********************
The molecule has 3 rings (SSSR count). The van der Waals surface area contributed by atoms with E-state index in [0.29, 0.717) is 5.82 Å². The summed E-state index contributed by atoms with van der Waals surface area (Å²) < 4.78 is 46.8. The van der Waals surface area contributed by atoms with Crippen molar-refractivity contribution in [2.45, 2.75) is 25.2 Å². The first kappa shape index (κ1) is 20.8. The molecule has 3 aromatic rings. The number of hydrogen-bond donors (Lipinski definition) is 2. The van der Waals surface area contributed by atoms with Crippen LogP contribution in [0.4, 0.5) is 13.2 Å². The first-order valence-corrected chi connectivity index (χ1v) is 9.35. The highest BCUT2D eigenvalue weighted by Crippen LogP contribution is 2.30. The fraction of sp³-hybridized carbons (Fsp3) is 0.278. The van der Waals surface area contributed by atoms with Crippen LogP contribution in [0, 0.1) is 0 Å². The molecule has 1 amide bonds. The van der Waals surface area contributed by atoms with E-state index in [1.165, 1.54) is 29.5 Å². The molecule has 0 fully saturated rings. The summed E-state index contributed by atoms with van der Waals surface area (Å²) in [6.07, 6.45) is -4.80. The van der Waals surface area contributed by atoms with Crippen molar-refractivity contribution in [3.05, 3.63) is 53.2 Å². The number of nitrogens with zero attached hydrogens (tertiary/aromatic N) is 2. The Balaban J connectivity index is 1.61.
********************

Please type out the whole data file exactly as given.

The molecule has 3 rings (SSSR count). The van der Waals surface area contributed by atoms with E-state index in [0.29, 0.717) is 5.82 Å². The summed E-state index contributed by atoms with van der Waals surface area (Å²) < 4.78 is 46.8. The van der Waals surface area contributed by atoms with Crippen molar-refractivity contribution in [2.45, 2.75) is 25.2 Å². The first kappa shape index (κ1) is 20.8. The molecule has 3 aromatic rings. The number of hydrogen-bond donors (Lipinski definition) is 2. The van der Waals surface area contributed by atoms with Crippen LogP contribution in [0.4, 0.5) is 13.2 Å². The first-order valence-corrected chi connectivity index (χ1v) is 9.35. The highest BCUT2D eigenvalue weighted by Crippen LogP contribution is 2.30. The fraction of sp³-hybridized carbons (Fsp3) is 0.278. The van der Waals surface area contributed by atoms with Crippen LogP contribution in [0, 0.1) is 0 Å². The molecule has 1 amide bonds. The van der Waals surface area contributed by atoms with E-state index in [1.165, 1.54) is 29.5 Å². The molecule has 0 fully saturated rings. The summed E-state index contributed by atoms with van der Waals surface area (Å²) in [6.07, 6.45) is -4.80. The van der Waals surface area contributed by atoms with Crippen molar-refractivity contribution in [3.05, 3.63) is 53.2 Å². The number of nitrogens with zero attached hydrogens (tertiary/aromatic N) is 2. The Balaban J connectivity index is 1.61.